New hog barns could soon be built in Manitoba, after eight years of little to no construction.
The weak loonie, combined with the repeal of U.S. country-of-origin labelling and relaxed manure regulations in Manitoba, have produced the right conditions for new barn investment.
“There are barns that are going to be built. We talked to Hutterite colonies last week in Brandon. There’s a number of them seriously looking at … building barns,” said Andrew Dickson, general manager of the Manitoba Pork Council.
An investment in new barns and hog production is needed because many of Manitoba’s hog barns are 20 to 25 years old. The life span of a barn is typically 30 years.
“We should be building about 20 barns a year (in Manitoba),” Dickson said. “Over the next 10 years, we essentially have to replace most of the buildings we’ve got. That’s a $2 billion investment.”
Companies, colonies and individual producers built only about four barns since the late 2000s because provincial regulations curtailed investment.
The province placed a temporary moratorium on new barn construction in 2006. The government said inadequate management of hog manure was devastating the quality of water in Lake Winnipeg.
The moratorium evolved into a ban on new barns or barn expansion in the eastern half of the province.
Then, the province said new barns could be built if producers installed an anaerobic digester to treat manure.
Hog farmers said the plan was untenable. Anaerobic digesters cost $1 million and weren’t effective at removing phosphorus.
In 2015, the province backed away from digesters, saying a two-cell lagoon system that separated solid manure was acceptable. It initiated a pilot project to evaluate the technology.
“The two-cell lagoon is very doable,” said George Matheson, Manitoba Pork chair.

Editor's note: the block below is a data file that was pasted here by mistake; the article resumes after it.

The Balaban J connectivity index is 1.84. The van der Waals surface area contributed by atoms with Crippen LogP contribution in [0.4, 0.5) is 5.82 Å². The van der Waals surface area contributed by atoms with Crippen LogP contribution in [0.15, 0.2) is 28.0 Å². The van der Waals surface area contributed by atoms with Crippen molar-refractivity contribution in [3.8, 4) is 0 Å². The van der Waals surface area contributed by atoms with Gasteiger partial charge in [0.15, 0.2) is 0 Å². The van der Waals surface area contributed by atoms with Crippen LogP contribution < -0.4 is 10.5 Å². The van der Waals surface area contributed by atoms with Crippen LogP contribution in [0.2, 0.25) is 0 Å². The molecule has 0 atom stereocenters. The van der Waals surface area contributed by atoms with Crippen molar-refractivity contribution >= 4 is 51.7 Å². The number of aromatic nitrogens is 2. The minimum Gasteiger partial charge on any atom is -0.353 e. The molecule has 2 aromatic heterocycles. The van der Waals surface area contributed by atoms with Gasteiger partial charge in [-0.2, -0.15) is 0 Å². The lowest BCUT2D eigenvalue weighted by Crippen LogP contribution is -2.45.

The relaxing of regulations leaves cost as the biggest obstacle to new barn construction. Estimates suggest a barn costs $500 per pig place.
“Say a person wants to build a 4,000 space feeder barn, that’s $2 million,” said Matheson, who farms near Stonewall. “Over (30 years) it would prove to be a good investment.”
A Manitoba hog production company is moving ahead with such an investment.
“I can’t give you names,” Dickson said. “(But) one organization has to build two finisher barns because they had a fire and need to replace the buildings.”
Producers have also hesitated to build new barns because banks were reluctant to provide the necessary financing. That roadblock may now be solved.
Dickson said Farm Credit Canada will finance 65 percent of new construction costs for farm buildings up to a maximum of $500 (per pig place) over 15 to 20 years.
“That’s a big breakthrough.”
The lack of new barn construction has compromised the viability of Manitoba’s hog processing industry. The Maple Leaf Foods plant in Brandon is capable of processing more than 90,000 pigs a week but it has slaughtered less than 75,000 a week over the last 18 to 24 months because of two few pigs in Manitoba.
“Our Brandon processing plant … is underutilized compared to large U.S. plants and this is a consequence of diminishing hog supplies in Western Canada, although we’re mitigating this through increased shipments of pigs from Ontario,” chief executive officer Michael McCain said at the Banff Pork Seminar Jan. 13.
“There have been very few barns built in Canada over the last few years…. By comparison, more barns have been built in Minnesota and Iowa alone, in a single year, than we’ve seen in Western Canada in the past many years.”